from sky to seed

There be monsters

Sunset on the country road home.

The corner of Missouri that I’m starting to call “home” is a community so small that when you walk into a liquor store, people tip their heads and ask, “Where you from?  Why you came?”

“Minnesota,” I sometimes say, because it’s where I lived last.  Or, “Alaska,” because for years I considered it home base.  Or, “Oregon,” because I went to school and worked there for years.

In response to the second question, I say, “A man,” and smile as though it’s a lie.  Because it seems too miraculous to be true.

But this week, Jon’s in Mexico to race the Baja 500, which means I’ll be (wo)manning the house and the farm on my own.

It’s lonely working a field by yourself, but not entirely displeasurable.  Pax kept me company, napping and surveying my progress, sometimes yawning, unconcerned.

At 8:30, Jon called, but the service in the farm’s valley is poor and our voices kept falling away.  It was time to leave, anyway — the last of the sun bleeding from the leaves on the perimeter of the field, the sky ablaze, clouds shredded across the horizon like claws.  In the fading light I packed up the car, turned off the generator and the pump and left the empty hose in the snake and drove home.

Home.  A small part of me dreaded going back to the empty house, which had always been his but, now, is ours.

For months I’d worried myself over the prospect of moving in together, the darknesses that cohabitation might reveal.  I thought I’d be relieved to move through the rooms with only myself and the dog nearby.

But still.

I felt lonesome for him in a way I hadn’t expected, and it was sad to take myself wordlessly to bed, sad to brush my teeth in the absence of his company.  The living together wasn’t the terror, it was the threat of experiencing a comfort that could disappear.  The feeling that everything good is only temporary.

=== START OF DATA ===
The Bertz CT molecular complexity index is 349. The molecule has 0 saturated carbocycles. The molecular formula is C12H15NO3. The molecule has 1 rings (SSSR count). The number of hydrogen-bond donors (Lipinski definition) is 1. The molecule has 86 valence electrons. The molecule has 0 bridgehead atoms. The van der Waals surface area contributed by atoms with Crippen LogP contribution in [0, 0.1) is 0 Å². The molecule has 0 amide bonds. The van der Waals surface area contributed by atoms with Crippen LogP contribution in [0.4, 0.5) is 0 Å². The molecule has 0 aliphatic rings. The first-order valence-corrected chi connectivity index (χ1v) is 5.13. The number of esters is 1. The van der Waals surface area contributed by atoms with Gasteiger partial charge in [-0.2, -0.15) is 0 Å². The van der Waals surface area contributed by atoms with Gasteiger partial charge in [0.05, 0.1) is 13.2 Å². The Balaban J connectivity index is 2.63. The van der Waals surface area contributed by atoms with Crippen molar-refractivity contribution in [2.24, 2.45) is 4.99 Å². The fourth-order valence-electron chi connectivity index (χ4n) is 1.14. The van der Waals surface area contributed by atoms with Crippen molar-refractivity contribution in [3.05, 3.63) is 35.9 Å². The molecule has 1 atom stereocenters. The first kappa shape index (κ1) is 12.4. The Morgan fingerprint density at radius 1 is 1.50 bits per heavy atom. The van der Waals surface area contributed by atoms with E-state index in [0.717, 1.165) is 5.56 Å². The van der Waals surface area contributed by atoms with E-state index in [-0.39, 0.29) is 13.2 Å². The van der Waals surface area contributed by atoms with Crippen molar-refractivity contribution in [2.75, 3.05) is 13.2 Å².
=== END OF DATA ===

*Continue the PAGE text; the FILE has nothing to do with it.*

The close of the day.  I go to the bedroom, I turn off the light.  Look at the darkness.  There are no monsters.  Only the longing for his hand moving across the sheet to find my hand, and the empty pillow next to me where he rests his head.

3 Responses to “There be monsters”

  1. kate smith-banes

    oh, rose, your blogs are wonderful. first, i cannot picture you in southern missouri, let alone farming, but you sound so happy~~new lessons and challenges each day. getting back to the earth makes both you and the plants grow. living in a small midwestern town is as much of a culture shock as farming. good people once you get to know them. jon is a lucky man. keep up the good work–both with the blog and
    the farm. i will be one continual reader of your adventures. take care, wear sunscreen and don’t work too hard. (can’t help it–it’s a mom thing and you will always be one of my “kids”) enjoy the lightening bugs ;). peace/grace, kate

  2. Rose

    Hi Kate!

    Thank you so much for the kind words. It’s definitely a big life shift, but it feels like a good, right step. The lightning bugs started flashing last night! Little gems in the dark, just what I needed to see.



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